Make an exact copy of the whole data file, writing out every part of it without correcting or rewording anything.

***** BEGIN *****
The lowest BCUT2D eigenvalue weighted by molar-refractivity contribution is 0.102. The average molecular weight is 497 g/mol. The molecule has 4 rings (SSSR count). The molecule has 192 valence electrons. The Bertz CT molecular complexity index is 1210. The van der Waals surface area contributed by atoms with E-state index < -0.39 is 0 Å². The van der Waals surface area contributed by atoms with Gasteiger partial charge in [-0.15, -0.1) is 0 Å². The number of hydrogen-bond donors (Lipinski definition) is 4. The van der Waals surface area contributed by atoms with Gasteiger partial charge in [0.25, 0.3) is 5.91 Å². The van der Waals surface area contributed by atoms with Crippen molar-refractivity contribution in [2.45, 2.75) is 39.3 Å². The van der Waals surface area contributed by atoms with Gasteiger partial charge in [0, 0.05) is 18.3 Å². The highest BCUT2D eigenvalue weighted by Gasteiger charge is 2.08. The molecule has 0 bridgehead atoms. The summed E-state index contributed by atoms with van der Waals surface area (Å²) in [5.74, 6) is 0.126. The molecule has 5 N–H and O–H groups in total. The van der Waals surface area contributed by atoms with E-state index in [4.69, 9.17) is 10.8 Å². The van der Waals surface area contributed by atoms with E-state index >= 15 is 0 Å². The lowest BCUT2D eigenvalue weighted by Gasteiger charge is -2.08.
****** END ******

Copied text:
The lowest BCUT2D eigenvalue weighted by molar-refractivity contribution is 0.102. The average molecular weight is 497 g/mol. The molecule has 4 rings (SSSR count). The molecule has 192 valence electrons. The Bertz CT molecular complexity index is 1210. The van der Waals surface area contributed by atoms with E-state index < -0.39 is 0 Å². The van der Waals surface area contributed by atoms with Gasteiger partial charge in [-0.15, -0.1) is 0 Å². The number of hydrogen-bond donors (Lipinski definition) is 4. The van der Waals surface area contributed by atoms with Gasteiger partial charge in [0.25, 0.3) is 5.91 Å². The van der Waals surface area contributed by atoms with Crippen molar-refractivity contribution in [2.45, 2.75) is 39.3 Å². The van der Waals surface area contributed by atoms with Gasteiger partial charge in [0, 0.05) is 18.3 Å². The highest BCUT2D eigenvalue weighted by Gasteiger charge is 2.08. The molecule has 0 bridgehead atoms. The summed E-state index contributed by atoms with van der Waals surface area (Å²) in [5.74, 6) is 0.126. The molecule has 5 N–H and O–H groups in total. The van der Waals surface area contributed by atoms with E-state index in [4.69, 9.17) is 10.8 Å². The van der Waals surface area contributed by atoms with E-state index >= 15 is 0 Å². The lowest BCUT2D eigenvalue weighted by Gasteiger charge is -2.08.